- N1 p1090 to Lk. 11.13 (“* * * Mary alone of the disciples understood Christ’s repeated declaration concerning His death and resurrection (John 12.3-7). Save Mary, not one of the disciples but Peter, and he only in the great confession (Mt. 16.17), manifested a spark of spiritual intelligence till after the resurrection of Christ and the impartation of the Spirit (John 20.22; Acts 2.1-4) * * *”).
- 1 Corinthians 14.34-35: “Let your women keep silence in the churches: for it is not permitted unto them to speak; but they are commanded to be under obedience, as also saith the law. And if they will learn any thing, let them ask their husbands at home: for it is a shame for women to speak in the church.”
- 1 Timothy 2.9-15. “In like manner also, that women adorn themselves in modest apparel, with shamefacedness and sobriety; not with broided hair, or gold, or pearls, or costly array; But (which becometh women professing godliness) with good works. Let the woman learn in silence with all subjection. But I suffer not a woman to teach, nor to usurp authority over the man, but to be in silence. For Adam was first formed, then Eve. And Adam was not deceived, but the woman being deceived was in the transgression. Notwithstanding she shall be saved in childbearing, if they continue in faith and charity and holiness with sobriety.”
3. Should Christians Support a Woman for the Office of Civil Magistrate?
by William Einwechter, July 8, 2004
With more and more women entering the political sphere and running for political office, the conscientious, biblically oriented Christian is confronted with the question of whether or not he should give his support and vote to a woman. This question becomes more pressing for many when the “best candidate,” i.e., the most conservative, pro-life candidate in a particular race is a woman. A number of years ago, we in Pennsylvania were confronted with this issue when an articulate, pro-life, politically conservative woman (who was also a wife and mother) ran for governor of our state. Many Christians enthusiastically supported her. But not all of us were confident that this was the right or consistent thing to do. The following essay grew out of the concern over her candidacy, and seeks to address the larger questions of the acceptability of women magistrates and the Christian’s responsibility before God in regard to supporting a woman for political office.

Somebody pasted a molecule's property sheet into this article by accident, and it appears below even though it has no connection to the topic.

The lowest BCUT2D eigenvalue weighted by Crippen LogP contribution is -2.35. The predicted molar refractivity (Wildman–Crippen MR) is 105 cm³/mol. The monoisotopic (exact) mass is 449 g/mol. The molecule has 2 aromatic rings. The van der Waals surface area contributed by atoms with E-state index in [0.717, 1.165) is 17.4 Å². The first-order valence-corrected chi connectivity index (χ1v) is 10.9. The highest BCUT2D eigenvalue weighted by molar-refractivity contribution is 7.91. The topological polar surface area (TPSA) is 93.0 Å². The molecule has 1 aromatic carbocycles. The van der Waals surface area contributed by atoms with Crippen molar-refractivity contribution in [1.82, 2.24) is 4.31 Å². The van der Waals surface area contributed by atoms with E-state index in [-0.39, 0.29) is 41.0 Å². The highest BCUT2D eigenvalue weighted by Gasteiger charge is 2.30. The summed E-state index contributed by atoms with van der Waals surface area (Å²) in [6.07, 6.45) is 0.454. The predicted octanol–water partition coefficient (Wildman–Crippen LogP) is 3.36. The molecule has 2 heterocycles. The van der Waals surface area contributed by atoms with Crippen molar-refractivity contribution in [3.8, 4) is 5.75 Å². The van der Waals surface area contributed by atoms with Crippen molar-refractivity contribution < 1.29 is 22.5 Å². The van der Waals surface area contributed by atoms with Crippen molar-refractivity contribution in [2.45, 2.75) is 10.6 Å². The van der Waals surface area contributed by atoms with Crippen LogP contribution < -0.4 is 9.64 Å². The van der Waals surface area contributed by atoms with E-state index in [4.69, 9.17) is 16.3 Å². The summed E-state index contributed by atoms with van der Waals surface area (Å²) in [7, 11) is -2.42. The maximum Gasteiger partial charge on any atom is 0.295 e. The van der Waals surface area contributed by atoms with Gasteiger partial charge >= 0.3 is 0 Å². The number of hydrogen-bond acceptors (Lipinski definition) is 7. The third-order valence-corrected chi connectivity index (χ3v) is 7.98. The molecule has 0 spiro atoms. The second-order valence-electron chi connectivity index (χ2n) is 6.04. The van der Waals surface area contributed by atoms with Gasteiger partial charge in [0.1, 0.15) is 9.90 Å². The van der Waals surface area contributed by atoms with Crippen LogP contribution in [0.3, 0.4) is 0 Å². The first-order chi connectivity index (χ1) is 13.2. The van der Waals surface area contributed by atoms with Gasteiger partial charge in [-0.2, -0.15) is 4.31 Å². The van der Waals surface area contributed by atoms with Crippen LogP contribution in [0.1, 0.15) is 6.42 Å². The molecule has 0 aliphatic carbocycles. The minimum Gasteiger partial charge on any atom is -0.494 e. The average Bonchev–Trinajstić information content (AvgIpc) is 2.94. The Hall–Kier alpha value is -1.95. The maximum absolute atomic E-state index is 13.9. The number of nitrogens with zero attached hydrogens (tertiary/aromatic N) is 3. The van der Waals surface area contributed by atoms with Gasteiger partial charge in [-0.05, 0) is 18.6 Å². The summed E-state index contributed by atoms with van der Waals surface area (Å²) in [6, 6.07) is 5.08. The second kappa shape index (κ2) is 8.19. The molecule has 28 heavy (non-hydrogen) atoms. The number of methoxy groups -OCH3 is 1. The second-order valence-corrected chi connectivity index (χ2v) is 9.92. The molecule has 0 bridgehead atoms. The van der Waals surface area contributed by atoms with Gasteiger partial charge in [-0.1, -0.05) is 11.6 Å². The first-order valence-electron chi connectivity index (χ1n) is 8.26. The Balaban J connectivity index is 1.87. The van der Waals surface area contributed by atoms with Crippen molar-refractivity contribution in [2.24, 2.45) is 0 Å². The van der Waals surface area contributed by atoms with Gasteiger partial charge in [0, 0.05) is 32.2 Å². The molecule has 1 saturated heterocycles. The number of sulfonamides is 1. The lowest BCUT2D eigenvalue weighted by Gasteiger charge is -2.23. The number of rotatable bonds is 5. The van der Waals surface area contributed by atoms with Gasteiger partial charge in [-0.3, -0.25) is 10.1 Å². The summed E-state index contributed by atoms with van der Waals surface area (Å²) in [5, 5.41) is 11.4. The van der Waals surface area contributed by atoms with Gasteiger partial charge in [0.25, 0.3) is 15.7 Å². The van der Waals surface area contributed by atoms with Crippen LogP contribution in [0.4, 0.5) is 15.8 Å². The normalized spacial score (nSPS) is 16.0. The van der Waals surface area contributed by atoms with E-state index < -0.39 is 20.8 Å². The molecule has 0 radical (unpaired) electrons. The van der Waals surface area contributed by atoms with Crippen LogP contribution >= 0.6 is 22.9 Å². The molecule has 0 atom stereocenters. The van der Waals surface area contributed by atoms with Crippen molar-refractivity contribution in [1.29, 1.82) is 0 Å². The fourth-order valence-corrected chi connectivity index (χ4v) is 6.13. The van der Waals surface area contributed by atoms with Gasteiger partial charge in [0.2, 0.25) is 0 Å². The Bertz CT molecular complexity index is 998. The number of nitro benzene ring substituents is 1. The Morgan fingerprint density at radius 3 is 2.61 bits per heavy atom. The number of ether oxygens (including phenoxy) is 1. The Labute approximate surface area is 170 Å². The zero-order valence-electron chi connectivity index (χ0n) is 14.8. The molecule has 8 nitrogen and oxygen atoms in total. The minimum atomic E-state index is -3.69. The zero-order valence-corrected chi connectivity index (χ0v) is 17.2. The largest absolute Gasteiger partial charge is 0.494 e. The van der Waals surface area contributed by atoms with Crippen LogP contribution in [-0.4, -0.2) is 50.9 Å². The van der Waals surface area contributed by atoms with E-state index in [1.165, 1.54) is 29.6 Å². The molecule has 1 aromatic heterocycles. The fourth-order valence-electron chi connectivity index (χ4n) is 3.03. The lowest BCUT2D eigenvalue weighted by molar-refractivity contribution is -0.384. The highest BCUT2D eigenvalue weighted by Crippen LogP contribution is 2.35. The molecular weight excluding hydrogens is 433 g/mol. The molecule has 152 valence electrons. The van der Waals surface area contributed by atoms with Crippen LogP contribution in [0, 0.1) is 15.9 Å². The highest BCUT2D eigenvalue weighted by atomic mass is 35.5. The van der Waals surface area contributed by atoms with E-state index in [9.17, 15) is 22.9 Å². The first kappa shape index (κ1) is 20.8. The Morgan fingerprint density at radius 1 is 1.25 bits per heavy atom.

In approaching this matter, we need to first understand that these questions can only be answered from Scripture. Mere human opinion or reason is not sufficient for the Christian. The Word of God is the only infallible, authoritative standard for directing us into the paths of righteousness. Only the Bible has the power to equip us for every good work (2 Tim. 3:15-17). The duty of every true follower of Jesus Christ is to obey His commandments (John 14:15), and, in fact, the sign that we are really His disciples is that we continue in obedience to His Word (John 8:31; 1 John 2:3-5). So then, if we are to be faithful to Christ, we must search the Scriptures to see what the Lord says in regards to the issue of women civil rulers, and whether it is permissible for Christians to support a woman for the office of civil magistrate. Second, we should recognize that the issue here is not the character or ability of the woman seeking the office; nor is it her spiritual condition, her views on the issues, or even if she is the “best” available candidate. The point in question is this: does the Word of God give us the liberty to place a woman into a political office where she will in some sense bear rule over us in the civil sphere? Or, to state it more precisely: is it biblically proper for a woman to hold political office, and thus rule over men? Has God ordained women to be civil leaders, or has He reserved this authority for men only? I believe that the Bible gives a definitive answer to this question: women are not permitted by God to hold political office and rule over men in the political sphere. There are four lines of evidence in the Bible that establish that women are not to hold political office. I will first set forth the biblical evidence that prohibits a woman from bearing rule, and, then, I will deal with the example of Deborah that is often cited as proof that it is permissible for a woman to hold public office.